WUFT News

Florida tax collector’s offices officially take over license services

By on May 1st, 2013

A bill signed in 2011 that mandated all tax collector’s offices take over the drivers license and identification card services went into full effect Thursday in Alachua County.

The new system hopes to do away with the negatives stereotypes of most drivers license services including long waits, inefficient services and time drains. John Power, chief deputy tax collector for Alachua County, said the tax collector’s offices in Alachua County issued their first drivers license in January and have served more than 10,000 license issues since then.

The program, which has been in the works for more than a year, has experienced a smooth transition to full-time services, Power said.

The biggest improvement to the drivers license program is the online aspect. Power said residents will now be able to go online — either on a computer or a mobile device — and see current wait times as well as appointment availabilities at all three locations. The new locations are 3207 SW 35th Blvd., 12 SE First St. and 5801 NW 34th St.

To fund this transition, fee structures have changed and a $6.25 increase has been added to drivers license transactions.


This entry was posted in Florida and tagged , , , , . Bookmark the permalink.
 

More Stories in Florida

Navigators James Old, left, and Juan Genao-Homs, with the Epilepsy Foundation of Florida, explain the health coverage options to consumers at an enrollment event in Jacksonville, Fla.

Programs Offer Assistance With Signing Up For Health Insurance

Several programs in Florida are helping individuals sign up for health insurance. The services assist with creating email accounts, filling out paperwork and selecting the best coverage options.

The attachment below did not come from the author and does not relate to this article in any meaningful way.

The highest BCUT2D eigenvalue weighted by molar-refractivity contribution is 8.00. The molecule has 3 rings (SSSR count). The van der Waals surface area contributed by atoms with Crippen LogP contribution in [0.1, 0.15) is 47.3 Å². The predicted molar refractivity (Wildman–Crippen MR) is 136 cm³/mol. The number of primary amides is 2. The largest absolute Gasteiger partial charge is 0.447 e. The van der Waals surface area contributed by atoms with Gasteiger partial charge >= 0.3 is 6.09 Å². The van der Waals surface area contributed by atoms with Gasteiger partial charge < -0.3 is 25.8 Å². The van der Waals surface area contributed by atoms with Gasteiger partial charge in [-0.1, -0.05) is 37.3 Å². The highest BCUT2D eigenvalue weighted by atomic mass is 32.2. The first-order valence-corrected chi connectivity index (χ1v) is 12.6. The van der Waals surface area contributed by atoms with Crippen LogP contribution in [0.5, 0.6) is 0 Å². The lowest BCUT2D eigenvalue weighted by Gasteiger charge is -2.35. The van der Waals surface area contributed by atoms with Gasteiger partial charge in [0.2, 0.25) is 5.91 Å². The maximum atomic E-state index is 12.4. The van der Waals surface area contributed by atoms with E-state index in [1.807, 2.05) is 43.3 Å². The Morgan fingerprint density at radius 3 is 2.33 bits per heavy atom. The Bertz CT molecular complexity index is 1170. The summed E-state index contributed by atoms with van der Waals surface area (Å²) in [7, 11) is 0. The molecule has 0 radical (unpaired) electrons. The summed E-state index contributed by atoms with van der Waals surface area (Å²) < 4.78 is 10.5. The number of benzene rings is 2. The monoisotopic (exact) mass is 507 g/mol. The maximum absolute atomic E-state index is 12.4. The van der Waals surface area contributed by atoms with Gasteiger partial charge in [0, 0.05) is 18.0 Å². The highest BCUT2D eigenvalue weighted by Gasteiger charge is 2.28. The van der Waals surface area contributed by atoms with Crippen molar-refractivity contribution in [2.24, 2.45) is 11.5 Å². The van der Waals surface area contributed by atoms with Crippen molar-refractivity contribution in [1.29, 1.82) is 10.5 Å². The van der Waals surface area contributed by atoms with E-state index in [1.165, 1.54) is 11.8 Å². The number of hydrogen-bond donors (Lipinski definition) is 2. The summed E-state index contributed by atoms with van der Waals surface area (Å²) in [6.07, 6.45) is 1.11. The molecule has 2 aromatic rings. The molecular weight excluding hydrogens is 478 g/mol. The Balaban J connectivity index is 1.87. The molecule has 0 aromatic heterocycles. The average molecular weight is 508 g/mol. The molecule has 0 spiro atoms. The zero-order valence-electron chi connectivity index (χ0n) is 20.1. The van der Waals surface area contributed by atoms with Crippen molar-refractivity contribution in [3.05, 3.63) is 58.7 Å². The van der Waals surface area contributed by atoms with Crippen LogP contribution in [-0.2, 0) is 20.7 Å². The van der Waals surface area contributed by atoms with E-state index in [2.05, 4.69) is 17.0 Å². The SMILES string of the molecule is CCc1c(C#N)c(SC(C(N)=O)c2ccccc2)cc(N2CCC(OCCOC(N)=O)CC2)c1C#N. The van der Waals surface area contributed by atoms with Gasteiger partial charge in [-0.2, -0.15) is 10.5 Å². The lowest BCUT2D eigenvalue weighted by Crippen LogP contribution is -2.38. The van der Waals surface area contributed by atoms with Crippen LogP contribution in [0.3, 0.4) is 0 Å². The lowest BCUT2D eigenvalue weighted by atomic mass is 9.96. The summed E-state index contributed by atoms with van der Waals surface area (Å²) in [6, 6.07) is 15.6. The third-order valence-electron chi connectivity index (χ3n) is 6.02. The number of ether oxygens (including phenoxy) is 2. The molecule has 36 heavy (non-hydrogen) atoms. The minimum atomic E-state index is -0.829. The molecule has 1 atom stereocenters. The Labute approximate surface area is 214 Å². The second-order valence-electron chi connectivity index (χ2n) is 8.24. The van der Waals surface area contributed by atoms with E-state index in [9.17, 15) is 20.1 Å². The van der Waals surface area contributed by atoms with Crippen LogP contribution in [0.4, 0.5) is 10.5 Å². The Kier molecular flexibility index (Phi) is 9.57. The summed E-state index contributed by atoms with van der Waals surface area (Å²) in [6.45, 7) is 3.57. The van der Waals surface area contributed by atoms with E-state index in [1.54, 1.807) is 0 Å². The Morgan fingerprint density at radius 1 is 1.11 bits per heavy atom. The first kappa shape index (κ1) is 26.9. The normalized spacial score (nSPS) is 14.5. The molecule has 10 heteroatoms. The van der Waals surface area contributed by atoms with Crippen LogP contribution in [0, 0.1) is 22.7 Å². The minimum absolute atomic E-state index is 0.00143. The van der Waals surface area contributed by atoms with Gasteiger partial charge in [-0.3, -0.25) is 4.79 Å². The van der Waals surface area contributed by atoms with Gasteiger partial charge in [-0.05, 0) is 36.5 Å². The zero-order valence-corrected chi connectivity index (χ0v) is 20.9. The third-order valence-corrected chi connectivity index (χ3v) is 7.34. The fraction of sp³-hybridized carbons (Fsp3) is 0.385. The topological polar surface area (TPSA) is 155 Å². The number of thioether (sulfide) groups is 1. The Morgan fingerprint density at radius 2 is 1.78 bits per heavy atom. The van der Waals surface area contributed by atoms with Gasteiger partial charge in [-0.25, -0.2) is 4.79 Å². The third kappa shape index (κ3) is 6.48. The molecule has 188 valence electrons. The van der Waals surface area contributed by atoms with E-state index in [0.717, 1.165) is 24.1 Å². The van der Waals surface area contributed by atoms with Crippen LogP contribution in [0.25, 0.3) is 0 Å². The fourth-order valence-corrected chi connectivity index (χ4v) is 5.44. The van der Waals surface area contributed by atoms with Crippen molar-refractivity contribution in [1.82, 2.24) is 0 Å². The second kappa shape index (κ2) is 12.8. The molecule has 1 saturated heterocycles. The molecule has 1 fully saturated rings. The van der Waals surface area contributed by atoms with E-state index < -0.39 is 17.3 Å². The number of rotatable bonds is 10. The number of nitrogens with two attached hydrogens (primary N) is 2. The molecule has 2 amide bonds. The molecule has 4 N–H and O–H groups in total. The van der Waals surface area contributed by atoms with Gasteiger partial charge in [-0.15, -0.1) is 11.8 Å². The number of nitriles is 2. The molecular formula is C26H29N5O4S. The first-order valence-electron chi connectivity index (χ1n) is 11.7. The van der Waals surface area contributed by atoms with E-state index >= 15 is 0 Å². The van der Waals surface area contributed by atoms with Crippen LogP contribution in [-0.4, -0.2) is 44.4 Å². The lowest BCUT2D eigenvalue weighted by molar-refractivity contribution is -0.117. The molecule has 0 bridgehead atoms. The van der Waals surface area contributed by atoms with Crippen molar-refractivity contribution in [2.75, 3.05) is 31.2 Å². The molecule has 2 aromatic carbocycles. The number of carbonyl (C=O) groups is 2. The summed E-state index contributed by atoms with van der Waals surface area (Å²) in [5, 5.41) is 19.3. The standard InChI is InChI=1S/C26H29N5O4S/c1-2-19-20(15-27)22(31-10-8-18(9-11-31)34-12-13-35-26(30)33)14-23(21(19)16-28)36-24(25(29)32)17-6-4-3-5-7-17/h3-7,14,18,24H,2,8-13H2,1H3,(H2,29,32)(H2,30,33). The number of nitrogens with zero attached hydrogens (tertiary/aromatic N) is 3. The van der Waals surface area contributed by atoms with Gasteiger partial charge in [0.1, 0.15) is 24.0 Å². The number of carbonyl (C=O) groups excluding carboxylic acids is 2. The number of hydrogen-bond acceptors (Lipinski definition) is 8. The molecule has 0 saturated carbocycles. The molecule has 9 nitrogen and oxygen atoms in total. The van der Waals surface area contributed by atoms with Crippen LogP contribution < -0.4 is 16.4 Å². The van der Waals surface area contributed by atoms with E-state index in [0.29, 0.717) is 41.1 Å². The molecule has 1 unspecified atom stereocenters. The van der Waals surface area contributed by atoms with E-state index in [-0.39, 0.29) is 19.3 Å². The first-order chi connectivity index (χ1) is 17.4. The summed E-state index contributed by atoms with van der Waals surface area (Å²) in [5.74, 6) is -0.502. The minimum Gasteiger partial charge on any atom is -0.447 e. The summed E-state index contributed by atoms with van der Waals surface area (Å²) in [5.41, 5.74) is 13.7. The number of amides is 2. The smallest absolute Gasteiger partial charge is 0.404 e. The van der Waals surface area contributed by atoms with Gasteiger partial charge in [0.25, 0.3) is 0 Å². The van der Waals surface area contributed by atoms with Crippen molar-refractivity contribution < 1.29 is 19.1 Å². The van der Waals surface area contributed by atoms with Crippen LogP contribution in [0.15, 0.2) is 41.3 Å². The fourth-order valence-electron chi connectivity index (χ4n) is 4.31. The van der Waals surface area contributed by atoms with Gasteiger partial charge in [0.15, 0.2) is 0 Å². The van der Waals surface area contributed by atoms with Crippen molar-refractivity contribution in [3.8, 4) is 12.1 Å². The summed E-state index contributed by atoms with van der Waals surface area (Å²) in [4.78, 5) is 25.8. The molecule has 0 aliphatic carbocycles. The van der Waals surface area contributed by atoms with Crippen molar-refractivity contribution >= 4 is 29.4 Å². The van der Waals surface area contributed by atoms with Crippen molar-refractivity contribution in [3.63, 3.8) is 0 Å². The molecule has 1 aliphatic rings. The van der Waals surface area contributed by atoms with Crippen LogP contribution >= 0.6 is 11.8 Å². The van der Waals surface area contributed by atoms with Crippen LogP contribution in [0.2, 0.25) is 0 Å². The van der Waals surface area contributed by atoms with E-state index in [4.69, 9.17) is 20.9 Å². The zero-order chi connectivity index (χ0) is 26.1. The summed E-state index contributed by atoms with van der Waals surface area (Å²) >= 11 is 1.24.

A crew works on the roof of the Newton Perry Underwater Theatre at Weeki Wachee Springs State Park between mermaid performances on January 22, 2015. The project is expected to be completed by the end of February 2015.

Clamshell Roof Returns to Weeki Wachee Mermaid Theater

The Weeki Wachee Mermaid Theater is kicking it old school. The Florida Department of Environmental Protection is bringing back the theater’s clamshell-shaped roof.


Steve Lesniak's vintage beer can collection.

Collectors Seek Vintage Beer Cans In Everyday Trash

While other beer consumers want nothing to do with their cans once they’re empty, a small but growing number of locals keep the containers as part of their personal beer can collections. Some of the cans, which were sold in the early to mid-20th century, can be worth hundreds of dollars.


A coyote walks across a golf course in broad daylight. Coyotes present a potential problem to Florida ranchers, farmers and city residents alike, as predation is on the rise.

Coyote Encroachment On The Rise In Florida

The Florida Wildlife Commission is taking steps to educate urban communities on coyote encroachment. As the canines become more familiar with a city environment, small pets and livestock are at greater risk.


Children’s author Dennis Yang, 40, signs books for the grandchildren of a couple staying at the Putnam Lodge in Cross City on January 17, 2015.

Children’s Author Running En Route To Literacy Goal

Author Dennis Yang is almost 3,000 miles into a run around the United States, a trek he says is helping him to promote children’s literacy. During his stops, Yang visits hospitals and schools and reads his published books to children.


Thank you for your support

WUFT depends on the support of our community — people like you — to help us continue to provide quality programming to North Central Florida.
Become a Sustainer
I want to support FM 89.1/NPR
I want to support Florida's 5/PBS
Donate a Vehicle
Day Sponsorship Payments
Underwriting Payments